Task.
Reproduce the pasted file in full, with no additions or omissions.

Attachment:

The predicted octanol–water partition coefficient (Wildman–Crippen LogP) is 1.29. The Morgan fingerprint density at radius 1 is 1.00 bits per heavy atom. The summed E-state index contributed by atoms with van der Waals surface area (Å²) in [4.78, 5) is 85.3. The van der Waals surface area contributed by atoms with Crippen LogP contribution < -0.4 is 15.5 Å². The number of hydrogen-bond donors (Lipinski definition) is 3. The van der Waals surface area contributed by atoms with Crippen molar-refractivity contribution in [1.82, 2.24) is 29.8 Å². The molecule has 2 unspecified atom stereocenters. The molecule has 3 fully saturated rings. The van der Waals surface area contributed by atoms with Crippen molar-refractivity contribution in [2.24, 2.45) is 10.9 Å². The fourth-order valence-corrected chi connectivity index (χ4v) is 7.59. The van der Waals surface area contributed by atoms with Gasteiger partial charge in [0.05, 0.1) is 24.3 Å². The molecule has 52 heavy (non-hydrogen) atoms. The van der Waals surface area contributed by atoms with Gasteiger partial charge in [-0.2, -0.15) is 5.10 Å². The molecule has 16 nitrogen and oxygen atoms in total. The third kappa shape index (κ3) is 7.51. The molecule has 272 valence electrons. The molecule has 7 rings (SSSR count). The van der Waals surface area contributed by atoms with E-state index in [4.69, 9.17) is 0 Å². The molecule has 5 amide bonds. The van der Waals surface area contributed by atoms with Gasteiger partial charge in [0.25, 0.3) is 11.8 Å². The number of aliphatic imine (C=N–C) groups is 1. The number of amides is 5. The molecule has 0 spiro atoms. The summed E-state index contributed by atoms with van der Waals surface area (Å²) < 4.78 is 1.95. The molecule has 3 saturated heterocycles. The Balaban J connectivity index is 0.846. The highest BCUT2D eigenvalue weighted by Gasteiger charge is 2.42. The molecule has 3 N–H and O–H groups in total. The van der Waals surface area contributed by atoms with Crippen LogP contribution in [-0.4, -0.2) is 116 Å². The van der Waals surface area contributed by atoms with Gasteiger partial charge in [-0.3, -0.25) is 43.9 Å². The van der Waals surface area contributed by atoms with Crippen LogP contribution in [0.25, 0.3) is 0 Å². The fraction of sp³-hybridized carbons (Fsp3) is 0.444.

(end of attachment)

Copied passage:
The predicted octanol–water partition coefficient (Wildman–Crippen LogP) is 1.29. The Morgan fingerprint density at radius 1 is 1.00 bits per heavy atom. The summed E-state index contributed by atoms with van der Waals surface area (Å²) in [4.78, 5) is 85.3. The van der Waals surface area contributed by atoms with Crippen LogP contribution < -0.4 is 15.5 Å². The number of hydrogen-bond donors (Lipinski definition) is 3. The van der Waals surface area contributed by atoms with Crippen molar-refractivity contribution in [1.82, 2.24) is 29.8 Å². The molecule has 2 unspecified atom stereocenters. The molecule has 3 fully saturated rings. The van der Waals surface area contributed by atoms with Crippen molar-refractivity contribution in [2.24, 2.45) is 10.9 Å². The fourth-order valence-corrected chi connectivity index (χ4v) is 7.59. The van der Waals surface area contributed by atoms with Gasteiger partial charge in [0.05, 0.1) is 24.3 Å². The molecule has 52 heavy (non-hydrogen) atoms. The van der Waals surface area contributed by atoms with Gasteiger partial charge in [-0.2, -0.15) is 5.10 Å². The molecule has 16 nitrogen and oxygen atoms in total. The third kappa shape index (κ3) is 7.51. The molecule has 272 valence electrons. The molecule has 7 rings (SSSR count). The van der Waals surface area contributed by atoms with E-state index in [4.69, 9.17) is 0 Å². The molecule has 5 amide bonds. The van der Waals surface area contributed by atoms with Gasteiger partial charge in [0.25, 0.3) is 11.8 Å². The number of aliphatic imine (C=N–C) groups is 1. The number of amides is 5. The molecule has 0 spiro atoms. The summed E-state index contributed by atoms with van der Waals surface area (Å²) < 4.78 is 1.95. The molecule has 3 saturated heterocycles. The Balaban J connectivity index is 0.846. The highest BCUT2D eigenvalue weighted by Gasteiger charge is 2.42. The molecule has 3 N–H and O–H groups in total. The van der Waals surface area contributed by atoms with Crippen LogP contribution in [-0.4, -0.2) is 116 Å². The van der Waals surface area contributed by atoms with Gasteiger partial charge in [-0.3, -0.25) is 43.9 Å². The van der Waals surface area contributed by atoms with Crippen LogP contribution in [0.25, 0.3) is 0 Å². The fraction of sp³-hybridized carbons (Fsp3) is 0.444.